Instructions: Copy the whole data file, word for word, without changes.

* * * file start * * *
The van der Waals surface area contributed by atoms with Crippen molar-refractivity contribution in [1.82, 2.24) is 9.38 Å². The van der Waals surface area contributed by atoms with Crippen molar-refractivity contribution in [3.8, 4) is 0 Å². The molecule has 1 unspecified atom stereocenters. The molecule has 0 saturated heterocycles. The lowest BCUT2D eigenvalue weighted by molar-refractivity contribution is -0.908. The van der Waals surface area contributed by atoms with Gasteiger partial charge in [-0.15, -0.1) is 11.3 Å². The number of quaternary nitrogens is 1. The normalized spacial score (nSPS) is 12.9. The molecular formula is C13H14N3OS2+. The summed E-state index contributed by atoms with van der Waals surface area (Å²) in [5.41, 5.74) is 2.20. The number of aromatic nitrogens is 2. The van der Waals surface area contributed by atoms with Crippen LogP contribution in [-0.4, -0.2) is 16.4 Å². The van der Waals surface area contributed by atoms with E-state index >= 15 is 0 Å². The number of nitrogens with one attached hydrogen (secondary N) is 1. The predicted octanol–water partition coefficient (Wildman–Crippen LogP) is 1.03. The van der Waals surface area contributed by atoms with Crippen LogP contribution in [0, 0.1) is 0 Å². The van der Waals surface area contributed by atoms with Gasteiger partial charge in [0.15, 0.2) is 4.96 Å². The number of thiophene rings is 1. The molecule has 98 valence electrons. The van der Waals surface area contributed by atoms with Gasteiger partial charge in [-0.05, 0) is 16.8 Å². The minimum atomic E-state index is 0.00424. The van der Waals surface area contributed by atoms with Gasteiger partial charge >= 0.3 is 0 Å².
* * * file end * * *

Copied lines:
The van der Waals surface area contributed by atoms with Crippen molar-refractivity contribution in [1.82, 2.24) is 9.38 Å². The van der Waals surface area contributed by atoms with Crippen molar-refractivity contribution in [3.8, 4) is 0 Å². The molecule has 1 unspecified atom stereocenters. The molecule has 0 saturated heterocycles. The lowest BCUT2D eigenvalue weighted by molar-refractivity contribution is -0.908. The van der Waals surface area contributed by atoms with Gasteiger partial charge in [-0.15, -0.1) is 11.3 Å². The number of quaternary nitrogens is 1. The normalized spacial score (nSPS) is 12.9. The molecular formula is C13H14N3OS2+. The summed E-state index contributed by atoms with van der Waals surface area (Å²) in [5.41, 5.74) is 2.20. The number of aromatic nitrogens is 2. The van der Waals surface area contributed by atoms with Crippen LogP contribution in [-0.4, -0.2) is 16.4 Å². The van der Waals surface area contributed by atoms with E-state index >= 15 is 0 Å². The number of nitrogens with one attached hydrogen (secondary N) is 1. The predicted octanol–water partition coefficient (Wildman–Crippen LogP) is 1.03. The van der Waals surface area contributed by atoms with Crippen LogP contribution in [0, 0.1) is 0 Å². The van der Waals surface area contributed by atoms with Gasteiger partial charge in [0.15, 0.2) is 4.96 Å². The number of thiophene rings is 1. The molecule has 98 valence electrons. The van der Waals surface area contributed by atoms with Gasteiger partial charge in [-0.05, 0) is 16.8 Å². The minimum atomic E-state index is 0.00424. The van der Waals surface area contributed by atoms with Gasteiger partial charge >= 0.3 is 0 Å².